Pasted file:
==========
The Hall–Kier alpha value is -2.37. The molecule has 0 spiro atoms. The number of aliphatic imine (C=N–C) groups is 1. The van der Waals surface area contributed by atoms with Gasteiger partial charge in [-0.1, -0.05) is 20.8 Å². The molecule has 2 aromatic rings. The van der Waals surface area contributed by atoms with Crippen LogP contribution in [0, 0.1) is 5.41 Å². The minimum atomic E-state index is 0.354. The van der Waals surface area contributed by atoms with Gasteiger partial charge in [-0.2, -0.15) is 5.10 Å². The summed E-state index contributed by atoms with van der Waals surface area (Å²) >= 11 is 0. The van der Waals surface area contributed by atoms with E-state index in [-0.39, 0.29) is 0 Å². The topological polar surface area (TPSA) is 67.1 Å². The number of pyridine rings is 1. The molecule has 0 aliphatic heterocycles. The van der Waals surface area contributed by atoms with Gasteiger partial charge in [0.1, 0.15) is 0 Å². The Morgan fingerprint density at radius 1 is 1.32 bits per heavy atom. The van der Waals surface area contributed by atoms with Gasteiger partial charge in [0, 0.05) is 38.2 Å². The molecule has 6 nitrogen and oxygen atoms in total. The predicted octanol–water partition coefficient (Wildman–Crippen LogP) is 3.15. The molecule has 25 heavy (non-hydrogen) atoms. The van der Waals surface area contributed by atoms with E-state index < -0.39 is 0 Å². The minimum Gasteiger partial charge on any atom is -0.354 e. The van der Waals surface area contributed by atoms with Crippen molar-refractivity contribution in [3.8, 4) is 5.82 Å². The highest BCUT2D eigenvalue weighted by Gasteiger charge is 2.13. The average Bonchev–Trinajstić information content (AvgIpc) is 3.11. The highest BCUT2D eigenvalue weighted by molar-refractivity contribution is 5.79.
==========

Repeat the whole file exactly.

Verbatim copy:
The Hall–Kier alpha value is -2.37. The molecule has 0 spiro atoms. The number of aliphatic imine (C=N–C) groups is 1. The van der Waals surface area contributed by atoms with Gasteiger partial charge in [-0.1, -0.05) is 20.8 Å². The molecule has 2 aromatic rings. The van der Waals surface area contributed by atoms with Crippen LogP contribution in [0, 0.1) is 5.41 Å². The minimum atomic E-state index is 0.354. The van der Waals surface area contributed by atoms with Gasteiger partial charge in [-0.2, -0.15) is 5.10 Å². The summed E-state index contributed by atoms with van der Waals surface area (Å²) >= 11 is 0. The van der Waals surface area contributed by atoms with E-state index in [-0.39, 0.29) is 0 Å². The topological polar surface area (TPSA) is 67.1 Å². The number of pyridine rings is 1. The molecule has 0 aliphatic heterocycles. The van der Waals surface area contributed by atoms with Gasteiger partial charge in [0.1, 0.15) is 0 Å². The Morgan fingerprint density at radius 1 is 1.32 bits per heavy atom. The van der Waals surface area contributed by atoms with Gasteiger partial charge in [0, 0.05) is 38.2 Å². The molecule has 6 nitrogen and oxygen atoms in total. The predicted octanol–water partition coefficient (Wildman–Crippen LogP) is 3.15. The molecule has 25 heavy (non-hydrogen) atoms. The van der Waals surface area contributed by atoms with E-state index < -0.39 is 0 Å². The minimum Gasteiger partial charge on any atom is -0.354 e. The van der Waals surface area contributed by atoms with Crippen molar-refractivity contribution in [3.8, 4) is 5.82 Å². The highest BCUT2D eigenvalue weighted by Gasteiger charge is 2.13. The average Bonchev–Trinajstić information content (AvgIpc) is 3.11. The highest BCUT2D eigenvalue weighted by molar-refractivity contribution is 5.79.